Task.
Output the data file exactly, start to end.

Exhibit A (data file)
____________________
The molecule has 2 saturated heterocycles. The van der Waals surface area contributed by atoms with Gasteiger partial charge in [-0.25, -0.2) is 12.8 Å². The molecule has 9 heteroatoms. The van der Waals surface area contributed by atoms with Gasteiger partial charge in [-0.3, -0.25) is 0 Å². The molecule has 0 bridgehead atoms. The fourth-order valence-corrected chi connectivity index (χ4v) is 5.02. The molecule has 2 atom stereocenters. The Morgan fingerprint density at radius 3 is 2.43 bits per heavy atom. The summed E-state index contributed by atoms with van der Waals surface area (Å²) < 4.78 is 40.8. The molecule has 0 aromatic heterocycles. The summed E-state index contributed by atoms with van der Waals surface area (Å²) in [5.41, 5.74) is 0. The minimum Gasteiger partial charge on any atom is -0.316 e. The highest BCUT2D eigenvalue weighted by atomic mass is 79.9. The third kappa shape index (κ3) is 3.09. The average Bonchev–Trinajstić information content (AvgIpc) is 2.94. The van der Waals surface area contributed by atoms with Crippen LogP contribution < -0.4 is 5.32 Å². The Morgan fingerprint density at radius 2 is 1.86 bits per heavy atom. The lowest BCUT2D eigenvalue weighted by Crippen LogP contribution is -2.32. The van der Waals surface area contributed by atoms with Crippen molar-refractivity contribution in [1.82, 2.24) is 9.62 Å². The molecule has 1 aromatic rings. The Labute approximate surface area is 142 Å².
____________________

The molecule has 2 saturated heterocycles. The van der Waals surface area contributed by atoms with Gasteiger partial charge in [-0.25, -0.2) is 12.8 Å². The molecule has 9 heteroatoms. The van der Waals surface area contributed by atoms with Gasteiger partial charge in [-0.3, -0.25) is 0 Å². The molecule has 0 bridgehead atoms. The fourth-order valence-corrected chi connectivity index (χ4v) is 5.02. The molecule has 2 atom stereocenters. The Morgan fingerprint density at radius 3 is 2.43 bits per heavy atom. The summed E-state index contributed by atoms with van der Waals surface area (Å²) < 4.78 is 40.8. The molecule has 0 aromatic heterocycles. The summed E-state index contributed by atoms with van der Waals surface area (Å²) in [5.41, 5.74) is 0. The minimum Gasteiger partial charge on any atom is -0.316 e. The highest BCUT2D eigenvalue weighted by atomic mass is 79.9. The third kappa shape index (κ3) is 3.09. The average Bonchev–Trinajstić information content (AvgIpc) is 2.94. The van der Waals surface area contributed by atoms with Crippen LogP contribution < -0.4 is 5.32 Å². The Morgan fingerprint density at radius 2 is 1.86 bits per heavy atom. The lowest BCUT2D eigenvalue weighted by Crippen LogP contribution is -2.32. The van der Waals surface area contributed by atoms with Crippen molar-refractivity contribution in [1.82, 2.24) is 9.62 Å². The molecule has 1 aromatic rings. The Labute approximate surface area is 142 Å².